When my daughter died, more than a dozen years ago now, it was several years before I could even think about attending a Sunday service again. It did not matter which church, or where it was, from my seat all I could see was her casket at the front, the pain was just too much. But, through it all I kept my faith, prayed privately, read scripture, attended when I felt strong enough to and meditated often.  
With my move back to Alberta last summer I tentatively set foot back into one of the churches I had attended many years ago. In fact the same church that we had held the funeral services at for my daughter. On more than one occasion I found myself sitting near the back, silently internalizing the sermon, songs and listening attentively to everything and everyone. Then leaving quietly before anyone approached me to chat. As I sat there I silently hoped and prayed I would not see, encounter or have to talk to anyone I knew. I simply was drawn there.
Upon waking this morning I knew I was going to attend the service at St Andrews. I went in quietly, sat near the back and opened my bible to read the scripture from the service bulletin. Reverend Ross Smilie began the service, my emotions began to swirl and I was feeling nauseaous and dizzy. He had spoken at my daughters funeral. As everything came rushing back, the memories, the pain and the feeling of tremendous loss. My eyes watered, tears were beginning. I closed my eyes, bowed my head and listened to the words of encouragement in the sermon.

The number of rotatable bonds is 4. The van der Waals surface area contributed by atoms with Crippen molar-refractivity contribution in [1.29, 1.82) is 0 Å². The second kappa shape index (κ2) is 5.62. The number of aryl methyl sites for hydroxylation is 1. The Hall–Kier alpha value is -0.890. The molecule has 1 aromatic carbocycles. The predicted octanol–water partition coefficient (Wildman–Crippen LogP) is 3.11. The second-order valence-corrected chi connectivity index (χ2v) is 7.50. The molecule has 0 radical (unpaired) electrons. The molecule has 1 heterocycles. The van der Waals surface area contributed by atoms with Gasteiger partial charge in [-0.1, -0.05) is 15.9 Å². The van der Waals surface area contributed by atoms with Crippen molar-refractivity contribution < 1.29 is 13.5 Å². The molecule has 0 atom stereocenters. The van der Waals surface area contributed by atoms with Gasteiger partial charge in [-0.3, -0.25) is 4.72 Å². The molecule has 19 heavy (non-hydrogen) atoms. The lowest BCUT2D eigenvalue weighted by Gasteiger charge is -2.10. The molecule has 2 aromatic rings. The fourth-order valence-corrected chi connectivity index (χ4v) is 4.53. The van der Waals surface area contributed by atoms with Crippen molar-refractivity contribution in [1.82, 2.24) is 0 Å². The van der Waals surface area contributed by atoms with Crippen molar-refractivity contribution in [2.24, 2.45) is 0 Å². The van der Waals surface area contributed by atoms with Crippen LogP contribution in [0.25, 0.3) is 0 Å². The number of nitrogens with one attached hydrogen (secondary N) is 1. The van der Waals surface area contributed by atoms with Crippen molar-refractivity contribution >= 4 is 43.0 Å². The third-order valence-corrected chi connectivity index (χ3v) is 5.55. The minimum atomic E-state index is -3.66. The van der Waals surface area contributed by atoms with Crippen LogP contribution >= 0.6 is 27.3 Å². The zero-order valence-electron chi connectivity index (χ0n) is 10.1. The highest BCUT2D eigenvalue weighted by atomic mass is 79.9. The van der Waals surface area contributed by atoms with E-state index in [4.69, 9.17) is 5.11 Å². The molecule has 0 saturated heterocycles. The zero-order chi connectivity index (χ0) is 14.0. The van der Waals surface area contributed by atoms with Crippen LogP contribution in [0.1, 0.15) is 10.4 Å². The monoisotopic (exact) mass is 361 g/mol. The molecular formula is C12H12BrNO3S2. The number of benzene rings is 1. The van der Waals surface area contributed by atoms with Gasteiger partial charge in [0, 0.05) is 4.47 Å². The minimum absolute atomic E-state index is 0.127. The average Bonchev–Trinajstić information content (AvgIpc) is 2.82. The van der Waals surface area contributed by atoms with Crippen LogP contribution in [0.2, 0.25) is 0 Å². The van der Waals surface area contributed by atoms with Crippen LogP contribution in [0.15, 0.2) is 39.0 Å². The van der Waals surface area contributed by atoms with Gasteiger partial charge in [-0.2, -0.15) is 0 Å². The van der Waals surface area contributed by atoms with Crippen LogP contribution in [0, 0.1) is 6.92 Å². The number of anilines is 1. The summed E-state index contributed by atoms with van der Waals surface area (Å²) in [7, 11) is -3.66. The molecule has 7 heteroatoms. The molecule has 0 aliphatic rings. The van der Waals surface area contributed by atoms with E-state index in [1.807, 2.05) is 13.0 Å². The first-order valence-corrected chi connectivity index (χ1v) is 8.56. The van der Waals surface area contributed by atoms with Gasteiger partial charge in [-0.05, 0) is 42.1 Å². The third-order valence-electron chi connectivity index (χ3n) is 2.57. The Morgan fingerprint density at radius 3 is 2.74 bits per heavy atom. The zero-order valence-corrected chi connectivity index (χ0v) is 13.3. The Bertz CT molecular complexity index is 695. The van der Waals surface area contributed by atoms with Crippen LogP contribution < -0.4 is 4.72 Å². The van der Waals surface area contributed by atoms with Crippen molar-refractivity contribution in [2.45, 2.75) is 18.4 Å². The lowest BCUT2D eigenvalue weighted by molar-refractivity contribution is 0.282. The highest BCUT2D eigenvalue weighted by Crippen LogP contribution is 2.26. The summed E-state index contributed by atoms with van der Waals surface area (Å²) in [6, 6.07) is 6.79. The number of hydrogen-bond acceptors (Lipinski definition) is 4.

Two lovely ladies were welcomed to the front to sing for the second time in the service. I watched them, feeling a sense of overwhelming gratitude for sharing their talent. They introduced the song they would next sing, Amazing Grace. My heart was thumping so loud, my body was tense, it was one of the funeral songs and a favorite of mine since I was a child. As they sang I felt a sense of peace come over me. 
“Deep Waters” was today’s sermon. The minister was speaking about how each of us has a different challenge, something that may seem insurmountable and yet some conquer and win. He invited the congregation up to light a candle and mention their personal “deep water”. It was then, with my stomach in knots and my whole body tense, that I rose and walked to the front and lit a candle. I did not say much, “choosing to live when my daughter died”, but those words affected many. As I walked back to my seat at the back, I noticed many people with tissues dabbing tears away. 

It took a bit, but I finally calmed enough, wiped my tears and facing forward participated in the rest of the service. As the service came to a close I stood to leave and was greeted by friends I had not seen in more than a decade and hugged by strangers. But the words from the minister at the door, “that was very brave to speak”, and the hug he gave me meant the world to me.